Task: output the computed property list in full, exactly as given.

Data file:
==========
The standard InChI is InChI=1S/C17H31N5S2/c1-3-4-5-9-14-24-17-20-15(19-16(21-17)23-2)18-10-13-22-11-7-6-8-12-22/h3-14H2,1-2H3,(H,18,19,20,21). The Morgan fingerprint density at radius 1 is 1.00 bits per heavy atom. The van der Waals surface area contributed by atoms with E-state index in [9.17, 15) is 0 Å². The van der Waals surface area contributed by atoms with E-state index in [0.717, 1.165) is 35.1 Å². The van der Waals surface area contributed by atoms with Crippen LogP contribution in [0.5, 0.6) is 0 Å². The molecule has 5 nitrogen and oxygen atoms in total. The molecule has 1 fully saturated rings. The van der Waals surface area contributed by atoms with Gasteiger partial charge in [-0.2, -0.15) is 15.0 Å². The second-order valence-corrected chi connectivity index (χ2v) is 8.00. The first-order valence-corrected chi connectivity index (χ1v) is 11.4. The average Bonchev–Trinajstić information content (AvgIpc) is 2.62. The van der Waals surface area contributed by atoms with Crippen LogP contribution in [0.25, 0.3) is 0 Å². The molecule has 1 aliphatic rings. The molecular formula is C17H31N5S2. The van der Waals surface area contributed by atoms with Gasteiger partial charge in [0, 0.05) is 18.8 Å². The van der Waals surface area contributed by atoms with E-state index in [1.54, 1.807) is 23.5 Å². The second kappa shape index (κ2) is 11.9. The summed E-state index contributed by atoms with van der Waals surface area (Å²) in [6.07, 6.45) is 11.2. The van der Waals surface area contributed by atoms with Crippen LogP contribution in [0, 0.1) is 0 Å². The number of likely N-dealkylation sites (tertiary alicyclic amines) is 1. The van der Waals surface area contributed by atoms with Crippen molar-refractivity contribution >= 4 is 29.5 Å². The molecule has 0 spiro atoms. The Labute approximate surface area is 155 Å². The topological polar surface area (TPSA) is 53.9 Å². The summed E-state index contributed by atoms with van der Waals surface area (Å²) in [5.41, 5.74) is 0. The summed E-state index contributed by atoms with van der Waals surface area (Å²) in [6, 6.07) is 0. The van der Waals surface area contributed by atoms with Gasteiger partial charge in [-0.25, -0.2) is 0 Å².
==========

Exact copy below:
The standard InChI is InChI=1S/C17H31N5S2/c1-3-4-5-9-14-24-17-20-15(19-16(21-17)23-2)18-10-13-22-11-7-6-8-12-22/h3-14H2,1-2H3,(H,18,19,20,21). The Morgan fingerprint density at radius 1 is 1.00 bits per heavy atom. The van der Waals surface area contributed by atoms with E-state index in [9.17, 15) is 0 Å². The van der Waals surface area contributed by atoms with E-state index in [0.717, 1.165) is 35.1 Å². The van der Waals surface area contributed by atoms with Crippen LogP contribution in [0.5, 0.6) is 0 Å². The molecule has 5 nitrogen and oxygen atoms in total. The molecule has 1 fully saturated rings. The van der Waals surface area contributed by atoms with Gasteiger partial charge in [-0.2, -0.15) is 15.0 Å². The second-order valence-corrected chi connectivity index (χ2v) is 8.00. The first-order valence-corrected chi connectivity index (χ1v) is 11.4. The average Bonchev–Trinajstić information content (AvgIpc) is 2.62. The van der Waals surface area contributed by atoms with Crippen LogP contribution in [0.25, 0.3) is 0 Å². The molecule has 1 aliphatic rings. The molecular formula is C17H31N5S2. The van der Waals surface area contributed by atoms with Gasteiger partial charge in [0, 0.05) is 18.8 Å². The van der Waals surface area contributed by atoms with E-state index in [1.54, 1.807) is 23.5 Å². The second kappa shape index (κ2) is 11.9. The summed E-state index contributed by atoms with van der Waals surface area (Å²) in [6.07, 6.45) is 11.2. The van der Waals surface area contributed by atoms with Crippen LogP contribution in [0, 0.1) is 0 Å². The number of likely N-dealkylation sites (tertiary alicyclic amines) is 1. The van der Waals surface area contributed by atoms with Crippen molar-refractivity contribution >= 4 is 29.5 Å². The molecule has 0 spiro atoms. The Labute approximate surface area is 155 Å². The topological polar surface area (TPSA) is 53.9 Å². The summed E-state index contributed by atoms with van der Waals surface area (Å²) in [5.41, 5.74) is 0. The summed E-state index contributed by atoms with van der Waals surface area (Å²) in [6, 6.07) is 0. The van der Waals surface area contributed by atoms with Gasteiger partial charge in [-0.25, -0.2) is 0 Å².